Cotopaxi National Park

Yesterday I went to Cotopaxi National Park, home to Cotopaxi, one of the world’s highest active volcanoes. My friends and I left Quito in the morning and took a bus toward Latacunga, a small town in the province of Cotopaxi. We then got off along the side of the road at the exit for the national park, where there were lots of pickup trucks with guides waiting. For $17 per person, we were able to get a guided tour that takes us to the museum, primer refugio (base camp), and a lake.

The weather at the lower elevations looked pretty good. However, we could see some clouds higher up on the mountain. Our guide said that the clouds usually pass at the higher elevations and decided to take us up to the highest point first. We parked at the parking lot and hiked up to the lodge. There  was a nice view of two other volcanoes and the land below when we started. The weather started getting worse as we hiked up, with heavy snow. Our guide called it snow, but it seemed more like hail to me. It was still very fun hiking up the mountain, as I felt like I was on a real mountain for the first time in a long time.

View down from the trail

View down from the trail

We got to the refugio, where we were able to buy some hot chocolate from a vendor outside. This location is where people usually start to climb Cotopaxi. Cotopaxi is almost 20,000 feet high, and this lodge sits at over 15,900 feet, over 1,000 feet higher than the highest mountain in the continental US. The building reminded me a bit of the Silcox Hut on Mt. Hood, but I wasn’t able to enter because it was closed for remodeling. I bet the view would be great on a nice day, but we weren’t able to see much. The good thing, though, is that I didn’t have to worry about getting badly sunburned. This was the highest altitude I have ever been at. I’m really happy to know that I didn’t have any issues with altitude sickness that high, because that means that I will be fine with anything in the continental US.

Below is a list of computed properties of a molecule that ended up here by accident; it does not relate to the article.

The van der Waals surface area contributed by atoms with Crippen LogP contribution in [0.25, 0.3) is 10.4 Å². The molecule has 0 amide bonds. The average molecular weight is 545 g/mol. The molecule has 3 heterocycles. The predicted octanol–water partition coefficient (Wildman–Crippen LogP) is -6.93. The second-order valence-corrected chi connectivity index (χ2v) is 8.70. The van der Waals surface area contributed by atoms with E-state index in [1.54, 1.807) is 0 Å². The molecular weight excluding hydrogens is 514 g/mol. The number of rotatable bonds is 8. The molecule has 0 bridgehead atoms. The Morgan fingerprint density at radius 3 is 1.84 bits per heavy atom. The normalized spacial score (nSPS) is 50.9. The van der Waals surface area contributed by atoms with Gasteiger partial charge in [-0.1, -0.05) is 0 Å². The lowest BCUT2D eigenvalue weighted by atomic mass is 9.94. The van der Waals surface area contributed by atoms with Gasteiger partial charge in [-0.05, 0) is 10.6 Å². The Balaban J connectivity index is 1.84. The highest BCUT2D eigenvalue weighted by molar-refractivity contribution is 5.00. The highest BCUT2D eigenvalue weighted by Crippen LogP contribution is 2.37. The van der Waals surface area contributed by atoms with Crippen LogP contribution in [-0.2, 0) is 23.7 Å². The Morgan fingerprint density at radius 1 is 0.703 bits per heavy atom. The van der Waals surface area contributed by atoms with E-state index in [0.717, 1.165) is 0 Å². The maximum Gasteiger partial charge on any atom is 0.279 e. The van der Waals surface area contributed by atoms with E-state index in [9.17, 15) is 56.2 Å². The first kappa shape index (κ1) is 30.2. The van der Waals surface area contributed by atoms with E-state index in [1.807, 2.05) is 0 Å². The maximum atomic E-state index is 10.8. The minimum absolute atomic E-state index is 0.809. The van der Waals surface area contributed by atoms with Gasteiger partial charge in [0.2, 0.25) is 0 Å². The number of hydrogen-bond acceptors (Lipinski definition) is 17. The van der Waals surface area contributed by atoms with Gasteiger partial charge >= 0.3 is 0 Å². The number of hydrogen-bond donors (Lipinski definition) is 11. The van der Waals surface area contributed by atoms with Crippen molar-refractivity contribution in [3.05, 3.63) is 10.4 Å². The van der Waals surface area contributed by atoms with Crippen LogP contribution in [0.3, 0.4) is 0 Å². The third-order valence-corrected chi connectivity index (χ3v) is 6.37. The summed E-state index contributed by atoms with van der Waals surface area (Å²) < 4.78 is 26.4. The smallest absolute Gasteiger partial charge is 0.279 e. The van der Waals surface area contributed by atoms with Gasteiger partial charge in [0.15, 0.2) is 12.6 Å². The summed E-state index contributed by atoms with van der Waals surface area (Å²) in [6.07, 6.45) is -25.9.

There was some thunder and lightning that began as well. We waited about an hour outside of the lodge for the worst of the weather to pass before descending. We saw two really cute kids sledding down. It is quite something to experience snow on the equator. Not something that most people see.

Snow down below

Snow down below

Once we got back to the car, we went down to the lake. I was expecting a nice mountain lake, but instead what I saw was a small, pathetic mudflat with a few inches of water on top. It was also really cold and rainy. Then we went to the museum. Unfortunately it looked very small and was closed. Even the bathrooms were closed, and one of my friends had to go really bad. At the restaurant, there was a sign outside that said there was soup, but when I asked there was none.

The "lake"

The “lake”

I really enjoyed the hike up to the refugio even though the weather was bad. I love the mountains, and it reminded me of some of my climbs and snowshoes in Oregon. However, the rest of the park was a little bit of a disappointment. There wasn’t much there to see. However, I am still glad I was able to go up to a real mountain!

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